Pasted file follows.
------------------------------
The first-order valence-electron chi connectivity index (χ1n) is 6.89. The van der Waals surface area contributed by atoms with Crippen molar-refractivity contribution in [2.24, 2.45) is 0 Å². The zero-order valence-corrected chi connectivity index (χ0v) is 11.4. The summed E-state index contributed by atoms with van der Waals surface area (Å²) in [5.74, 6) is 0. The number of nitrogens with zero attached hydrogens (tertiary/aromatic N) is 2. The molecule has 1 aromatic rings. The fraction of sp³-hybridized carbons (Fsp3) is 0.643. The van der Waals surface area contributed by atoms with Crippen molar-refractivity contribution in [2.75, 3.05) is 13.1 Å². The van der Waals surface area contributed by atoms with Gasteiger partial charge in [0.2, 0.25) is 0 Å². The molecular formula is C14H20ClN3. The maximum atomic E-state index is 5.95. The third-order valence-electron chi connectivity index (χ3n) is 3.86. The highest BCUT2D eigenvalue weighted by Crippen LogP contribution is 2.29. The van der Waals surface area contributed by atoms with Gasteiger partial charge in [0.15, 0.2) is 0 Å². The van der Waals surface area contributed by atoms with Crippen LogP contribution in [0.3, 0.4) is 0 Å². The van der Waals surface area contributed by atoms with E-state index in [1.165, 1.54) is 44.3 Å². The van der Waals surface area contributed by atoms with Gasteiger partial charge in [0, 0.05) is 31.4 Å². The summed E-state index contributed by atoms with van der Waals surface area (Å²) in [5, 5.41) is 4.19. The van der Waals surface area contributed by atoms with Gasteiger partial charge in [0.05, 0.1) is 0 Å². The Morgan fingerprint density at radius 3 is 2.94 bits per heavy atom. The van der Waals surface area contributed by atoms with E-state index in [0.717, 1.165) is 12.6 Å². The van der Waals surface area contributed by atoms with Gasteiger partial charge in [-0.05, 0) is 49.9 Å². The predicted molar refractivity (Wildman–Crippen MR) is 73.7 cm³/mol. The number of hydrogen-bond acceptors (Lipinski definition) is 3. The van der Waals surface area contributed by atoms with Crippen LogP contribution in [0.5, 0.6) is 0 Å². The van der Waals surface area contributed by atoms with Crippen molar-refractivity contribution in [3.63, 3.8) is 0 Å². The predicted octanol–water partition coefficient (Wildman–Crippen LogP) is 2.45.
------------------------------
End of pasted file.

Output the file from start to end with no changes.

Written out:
The first-order valence-electron chi connectivity index (χ1n) is 6.89. The van der Waals surface area contributed by atoms with Crippen molar-refractivity contribution in [2.24, 2.45) is 0 Å². The zero-order valence-corrected chi connectivity index (χ0v) is 11.4. The summed E-state index contributed by atoms with van der Waals surface area (Å²) in [5.74, 6) is 0. The number of nitrogens with zero attached hydrogens (tertiary/aromatic N) is 2. The molecule has 1 aromatic rings. The fraction of sp³-hybridized carbons (Fsp3) is 0.643. The van der Waals surface area contributed by atoms with Crippen molar-refractivity contribution in [2.75, 3.05) is 13.1 Å². The van der Waals surface area contributed by atoms with Gasteiger partial charge in [0.2, 0.25) is 0 Å². The molecular formula is C14H20ClN3. The maximum atomic E-state index is 5.95. The third-order valence-electron chi connectivity index (χ3n) is 3.86. The highest BCUT2D eigenvalue weighted by Crippen LogP contribution is 2.29. The van der Waals surface area contributed by atoms with Gasteiger partial charge in [0.15, 0.2) is 0 Å². The van der Waals surface area contributed by atoms with Crippen LogP contribution in [0.3, 0.4) is 0 Å². The van der Waals surface area contributed by atoms with E-state index in [1.165, 1.54) is 44.3 Å². The van der Waals surface area contributed by atoms with Gasteiger partial charge in [0, 0.05) is 31.4 Å². The summed E-state index contributed by atoms with van der Waals surface area (Å²) in [5, 5.41) is 4.19. The van der Waals surface area contributed by atoms with Gasteiger partial charge in [0.05, 0.1) is 0 Å². The Morgan fingerprint density at radius 3 is 2.94 bits per heavy atom. The van der Waals surface area contributed by atoms with E-state index in [0.717, 1.165) is 12.6 Å². The van der Waals surface area contributed by atoms with Gasteiger partial charge in [-0.05, 0) is 49.9 Å². The predicted molar refractivity (Wildman–Crippen MR) is 73.7 cm³/mol. The number of hydrogen-bond acceptors (Lipinski definition) is 3. The van der Waals surface area contributed by atoms with Crippen LogP contribution in [0.5, 0.6) is 0 Å². The van der Waals surface area contributed by atoms with Crippen molar-refractivity contribution in [3.63, 3.8) is 0 Å². The predicted octanol–water partition coefficient (Wildman–Crippen LogP) is 2.45.